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Vandalised Painting Strikes Chord with Public

Vandalised Painting Strikes Chord with Public

There has been a ‘stream’ of requests for signed copies of one of Grahame Sydney’s most famous paintings, ‘Timeless Land’ (1992), which the painter has vandalised in protest at the rash of inappropriate development in the South Island.

Sydney’s print of the Hawkdun Range, sprayed with blood-red wind turbines, is being sold as part of a fundraising initiative in support of Save Central’s campaign. ‘Grahame Sydney’s powerful image clearly strikes a chord with the many New Zealanders who share our concern that New Zealand ’s “special places” be preserved for the enjoyment of future generations,’ says coordinator Graye Shattky.

Save Central is an umbrella group representing environmental organisations and individuals defending Central Otago’s outstanding landscapes against industrial devastation. Mr Shattky says that requests for the protest poster have come from overseas as well as around New Zealand since last weekend’s publicity.

‘The pace of sales has taken us by surprise,’ said Mr Shattky. ‘We’re greatly encouraged by this response which will further energise our battle to protect Central Otago’s “World of Difference”.’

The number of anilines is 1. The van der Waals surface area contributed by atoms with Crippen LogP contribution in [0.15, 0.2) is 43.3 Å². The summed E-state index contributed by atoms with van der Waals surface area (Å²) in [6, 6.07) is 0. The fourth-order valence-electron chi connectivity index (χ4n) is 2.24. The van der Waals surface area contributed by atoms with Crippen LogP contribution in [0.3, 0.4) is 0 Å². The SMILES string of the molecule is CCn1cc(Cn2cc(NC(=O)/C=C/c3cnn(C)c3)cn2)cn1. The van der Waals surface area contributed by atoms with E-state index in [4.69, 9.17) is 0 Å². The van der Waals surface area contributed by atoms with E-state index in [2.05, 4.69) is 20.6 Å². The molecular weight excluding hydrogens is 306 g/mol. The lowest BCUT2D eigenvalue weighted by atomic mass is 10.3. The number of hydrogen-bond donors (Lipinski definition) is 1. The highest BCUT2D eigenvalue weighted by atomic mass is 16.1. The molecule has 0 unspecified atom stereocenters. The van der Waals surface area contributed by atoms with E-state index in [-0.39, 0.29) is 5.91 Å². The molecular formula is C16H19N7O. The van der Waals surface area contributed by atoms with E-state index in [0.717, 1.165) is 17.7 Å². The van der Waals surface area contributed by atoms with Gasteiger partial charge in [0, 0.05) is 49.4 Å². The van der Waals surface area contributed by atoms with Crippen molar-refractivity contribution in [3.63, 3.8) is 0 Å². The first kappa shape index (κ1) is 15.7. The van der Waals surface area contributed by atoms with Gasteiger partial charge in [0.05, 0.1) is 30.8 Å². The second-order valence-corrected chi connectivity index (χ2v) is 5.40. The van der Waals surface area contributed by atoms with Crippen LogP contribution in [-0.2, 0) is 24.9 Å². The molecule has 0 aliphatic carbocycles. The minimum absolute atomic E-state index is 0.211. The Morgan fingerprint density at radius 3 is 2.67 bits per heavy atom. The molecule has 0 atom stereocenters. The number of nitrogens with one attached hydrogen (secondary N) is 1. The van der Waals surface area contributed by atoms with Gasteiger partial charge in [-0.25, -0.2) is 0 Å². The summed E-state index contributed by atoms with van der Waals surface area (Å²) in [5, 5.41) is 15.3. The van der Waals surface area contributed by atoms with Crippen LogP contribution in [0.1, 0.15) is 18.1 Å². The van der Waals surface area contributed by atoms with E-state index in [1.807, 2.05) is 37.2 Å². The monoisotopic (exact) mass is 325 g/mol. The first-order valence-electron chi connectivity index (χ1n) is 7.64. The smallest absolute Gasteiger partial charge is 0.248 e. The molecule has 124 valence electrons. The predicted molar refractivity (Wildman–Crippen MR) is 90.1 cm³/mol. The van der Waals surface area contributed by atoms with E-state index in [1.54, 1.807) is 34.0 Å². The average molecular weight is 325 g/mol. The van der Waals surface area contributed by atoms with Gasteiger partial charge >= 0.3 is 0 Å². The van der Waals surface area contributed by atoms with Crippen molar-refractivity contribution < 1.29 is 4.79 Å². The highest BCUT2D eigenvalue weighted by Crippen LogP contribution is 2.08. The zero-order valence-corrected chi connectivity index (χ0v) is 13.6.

"We are aware that “Timeless Land” is a well-known painting, and even the Central Otago District Council uses that "Timeless" term in its own branding brochures, so it is the appropriate generic landscape for this threatened region.’

However, the group is still a long way off reaching the ‘very substantial funds’ it seeks for a variety of environmentalist causes opposing local subdivision, wind and hydro development, including the soon-to-be-notified Nevis hydro scheme. According to Shattky, ‘Donations are never more welcome than now, but it does seem wrong that private citizens are required to find hundreds of thousands of dollars to protect national heritage while our paid, elected representatives sit on their hands and remain silent.’

Dunedin-based poet Richard Reeve, whose book The Among is to be launched in limited edition by Maungatua Press this weekend, is another Otago creative identity seeking to raise funds for Save Central. Reeve, whose book-length poem was substantially written during his time as Todd Writing Fellow in 2003, has chosen to donate proceeds from sales to the campaign.

Prints, signed and defaced by Sydney may be purchased via the group’s website: www.savecentral.org

ENDS

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